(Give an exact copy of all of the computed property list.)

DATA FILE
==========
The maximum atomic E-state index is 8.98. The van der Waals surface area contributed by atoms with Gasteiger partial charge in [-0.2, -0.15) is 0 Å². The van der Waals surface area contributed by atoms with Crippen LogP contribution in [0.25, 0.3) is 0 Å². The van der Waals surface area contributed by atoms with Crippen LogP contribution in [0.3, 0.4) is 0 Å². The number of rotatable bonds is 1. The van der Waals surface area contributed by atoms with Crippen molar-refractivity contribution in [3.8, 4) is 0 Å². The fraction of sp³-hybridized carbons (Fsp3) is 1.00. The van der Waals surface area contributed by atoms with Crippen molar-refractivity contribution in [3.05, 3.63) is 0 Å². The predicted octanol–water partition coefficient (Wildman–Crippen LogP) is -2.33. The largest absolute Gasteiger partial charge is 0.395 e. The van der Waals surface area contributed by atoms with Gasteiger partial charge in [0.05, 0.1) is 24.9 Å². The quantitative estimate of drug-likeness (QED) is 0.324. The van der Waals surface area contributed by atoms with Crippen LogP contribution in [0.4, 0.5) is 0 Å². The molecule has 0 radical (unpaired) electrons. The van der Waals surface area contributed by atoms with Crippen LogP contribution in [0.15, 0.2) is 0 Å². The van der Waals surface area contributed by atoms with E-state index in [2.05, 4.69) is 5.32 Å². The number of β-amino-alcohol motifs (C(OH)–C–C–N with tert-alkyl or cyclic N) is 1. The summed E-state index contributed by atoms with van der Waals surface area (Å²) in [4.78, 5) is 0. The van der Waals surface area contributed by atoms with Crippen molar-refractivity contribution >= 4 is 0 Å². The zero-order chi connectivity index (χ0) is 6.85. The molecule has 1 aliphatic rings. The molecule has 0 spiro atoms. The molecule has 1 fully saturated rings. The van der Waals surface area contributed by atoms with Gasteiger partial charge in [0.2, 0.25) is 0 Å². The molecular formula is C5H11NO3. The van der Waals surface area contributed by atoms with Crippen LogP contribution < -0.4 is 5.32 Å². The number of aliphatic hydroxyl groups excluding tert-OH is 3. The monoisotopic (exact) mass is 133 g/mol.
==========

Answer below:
The maximum atomic E-state index is 8.98. The van der Waals surface area contributed by atoms with Gasteiger partial charge in [-0.2, -0.15) is 0 Å². The van der Waals surface area contributed by atoms with Crippen LogP contribution in [0.25, 0.3) is 0 Å². The van der Waals surface area contributed by atoms with Crippen LogP contribution in [0.3, 0.4) is 0 Å². The number of rotatable bonds is 1. The van der Waals surface area contributed by atoms with Crippen molar-refractivity contribution in [3.8, 4) is 0 Å². The fraction of sp³-hybridized carbons (Fsp3) is 1.00. The van der Waals surface area contributed by atoms with Crippen molar-refractivity contribution in [3.05, 3.63) is 0 Å². The predicted octanol–water partition coefficient (Wildman–Crippen LogP) is -2.33. The largest absolute Gasteiger partial charge is 0.395 e. The van der Waals surface area contributed by atoms with Gasteiger partial charge in [0.05, 0.1) is 24.9 Å². The quantitative estimate of drug-likeness (QED) is 0.324. The van der Waals surface area contributed by atoms with Crippen LogP contribution in [0.4, 0.5) is 0 Å². The molecule has 0 radical (unpaired) electrons. The van der Waals surface area contributed by atoms with Crippen LogP contribution in [0.15, 0.2) is 0 Å². The van der Waals surface area contributed by atoms with E-state index in [2.05, 4.69) is 5.32 Å². The number of β-amino-alcohol motifs (C(OH)–C–C–N with tert-alkyl or cyclic N) is 1. The summed E-state index contributed by atoms with van der Waals surface area (Å²) in [4.78, 5) is 0. The van der Waals surface area contributed by atoms with Crippen molar-refractivity contribution >= 4 is 0 Å². The zero-order chi connectivity index (χ0) is 6.85. The molecule has 1 aliphatic rings. The molecule has 0 spiro atoms. The molecule has 1 fully saturated rings. The van der Waals surface area contributed by atoms with Gasteiger partial charge in [0.2, 0.25) is 0 Å². The molecular formula is C5H11NO3. The van der Waals surface area contributed by atoms with Crippen LogP contribution < -0.4 is 5.32 Å². The number of aliphatic hydroxyl groups excluding tert-OH is 3. The monoisotopic (exact) mass is 133 g/mol.